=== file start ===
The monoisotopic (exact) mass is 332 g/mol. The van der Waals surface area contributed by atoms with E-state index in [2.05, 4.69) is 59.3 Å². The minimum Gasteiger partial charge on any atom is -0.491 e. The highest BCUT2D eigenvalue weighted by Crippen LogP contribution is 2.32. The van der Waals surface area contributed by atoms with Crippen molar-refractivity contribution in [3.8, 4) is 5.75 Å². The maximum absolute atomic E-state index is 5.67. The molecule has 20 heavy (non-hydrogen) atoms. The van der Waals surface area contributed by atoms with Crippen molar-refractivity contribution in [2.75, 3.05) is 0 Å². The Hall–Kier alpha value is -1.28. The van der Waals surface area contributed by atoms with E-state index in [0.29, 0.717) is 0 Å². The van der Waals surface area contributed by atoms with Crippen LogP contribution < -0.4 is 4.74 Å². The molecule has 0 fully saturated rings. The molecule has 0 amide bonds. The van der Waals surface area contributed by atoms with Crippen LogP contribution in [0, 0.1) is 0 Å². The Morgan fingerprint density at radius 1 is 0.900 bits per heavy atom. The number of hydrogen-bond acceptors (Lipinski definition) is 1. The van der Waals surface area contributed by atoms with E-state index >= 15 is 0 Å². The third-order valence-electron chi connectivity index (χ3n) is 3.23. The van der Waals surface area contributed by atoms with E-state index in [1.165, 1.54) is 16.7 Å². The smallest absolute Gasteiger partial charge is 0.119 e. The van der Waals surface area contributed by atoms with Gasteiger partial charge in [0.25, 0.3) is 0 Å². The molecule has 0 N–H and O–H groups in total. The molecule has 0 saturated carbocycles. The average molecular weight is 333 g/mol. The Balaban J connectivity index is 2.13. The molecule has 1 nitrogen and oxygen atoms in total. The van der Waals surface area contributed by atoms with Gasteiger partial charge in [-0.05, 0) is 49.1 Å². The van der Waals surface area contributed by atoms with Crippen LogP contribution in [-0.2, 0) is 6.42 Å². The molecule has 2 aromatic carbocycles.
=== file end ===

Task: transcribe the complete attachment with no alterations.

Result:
The monoisotopic (exact) mass is 332 g/mol. The van der Waals surface area contributed by atoms with E-state index in [2.05, 4.69) is 59.3 Å². The minimum Gasteiger partial charge on any atom is -0.491 e. The highest BCUT2D eigenvalue weighted by Crippen LogP contribution is 2.32. The van der Waals surface area contributed by atoms with Crippen molar-refractivity contribution in [3.8, 4) is 5.75 Å². The maximum absolute atomic E-state index is 5.67. The molecule has 20 heavy (non-hydrogen) atoms. The van der Waals surface area contributed by atoms with Crippen molar-refractivity contribution in [2.75, 3.05) is 0 Å². The Hall–Kier alpha value is -1.28. The van der Waals surface area contributed by atoms with E-state index in [0.29, 0.717) is 0 Å². The van der Waals surface area contributed by atoms with Crippen LogP contribution < -0.4 is 4.74 Å². The molecule has 0 fully saturated rings. The molecule has 0 amide bonds. The van der Waals surface area contributed by atoms with Crippen LogP contribution in [0, 0.1) is 0 Å². The Morgan fingerprint density at radius 1 is 0.900 bits per heavy atom. The number of hydrogen-bond acceptors (Lipinski definition) is 1. The van der Waals surface area contributed by atoms with E-state index >= 15 is 0 Å². The third-order valence-electron chi connectivity index (χ3n) is 3.23. The van der Waals surface area contributed by atoms with E-state index in [1.165, 1.54) is 16.7 Å². The smallest absolute Gasteiger partial charge is 0.119 e. The van der Waals surface area contributed by atoms with Gasteiger partial charge in [0.25, 0.3) is 0 Å². The molecule has 0 N–H and O–H groups in total. The molecule has 0 saturated carbocycles. The average molecular weight is 333 g/mol. The Balaban J connectivity index is 2.13. The molecule has 1 nitrogen and oxygen atoms in total. The van der Waals surface area contributed by atoms with Gasteiger partial charge in [-0.05, 0) is 49.1 Å². The van der Waals surface area contributed by atoms with Crippen LogP contribution in [-0.2, 0) is 6.42 Å². The molecule has 2 aromatic carbocycles.